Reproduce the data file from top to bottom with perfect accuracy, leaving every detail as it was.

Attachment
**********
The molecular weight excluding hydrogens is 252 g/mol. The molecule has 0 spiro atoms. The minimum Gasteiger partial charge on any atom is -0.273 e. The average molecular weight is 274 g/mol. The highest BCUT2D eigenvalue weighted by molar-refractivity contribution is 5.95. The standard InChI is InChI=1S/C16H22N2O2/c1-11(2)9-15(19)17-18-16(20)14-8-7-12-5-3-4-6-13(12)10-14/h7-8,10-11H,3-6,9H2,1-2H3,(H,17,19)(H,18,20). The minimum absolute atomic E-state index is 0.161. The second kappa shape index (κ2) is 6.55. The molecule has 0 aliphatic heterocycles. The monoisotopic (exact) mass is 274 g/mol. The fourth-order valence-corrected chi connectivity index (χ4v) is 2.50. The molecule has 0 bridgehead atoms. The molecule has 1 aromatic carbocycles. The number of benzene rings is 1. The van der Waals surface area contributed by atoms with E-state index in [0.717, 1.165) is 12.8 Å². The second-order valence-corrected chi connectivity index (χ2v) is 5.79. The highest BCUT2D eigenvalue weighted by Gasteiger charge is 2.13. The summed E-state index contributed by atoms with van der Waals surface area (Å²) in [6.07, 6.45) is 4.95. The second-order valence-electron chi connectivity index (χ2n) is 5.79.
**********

The molecular weight excluding hydrogens is 252 g/mol. The molecule has 0 spiro atoms. The minimum Gasteiger partial charge on any atom is -0.273 e. The average molecular weight is 274 g/mol. The highest BCUT2D eigenvalue weighted by molar-refractivity contribution is 5.95. The standard InChI is InChI=1S/C16H22N2O2/c1-11(2)9-15(19)17-18-16(20)14-8-7-12-5-3-4-6-13(12)10-14/h7-8,10-11H,3-6,9H2,1-2H3,(H,17,19)(H,18,20). The minimum absolute atomic E-state index is 0.161. The second kappa shape index (κ2) is 6.55. The molecule has 0 aliphatic heterocycles. The monoisotopic (exact) mass is 274 g/mol. The fourth-order valence-corrected chi connectivity index (χ4v) is 2.50. The molecule has 0 bridgehead atoms. The molecule has 1 aromatic carbocycles. The number of benzene rings is 1. The van der Waals surface area contributed by atoms with E-state index in [0.717, 1.165) is 12.8 Å². The second-order valence-corrected chi connectivity index (χ2v) is 5.79. The highest BCUT2D eigenvalue weighted by Gasteiger charge is 2.13. The summed E-state index contributed by atoms with van der Waals surface area (Å²) in [6.07, 6.45) is 4.95. The second-order valence-electron chi connectivity index (χ2n) is 5.79.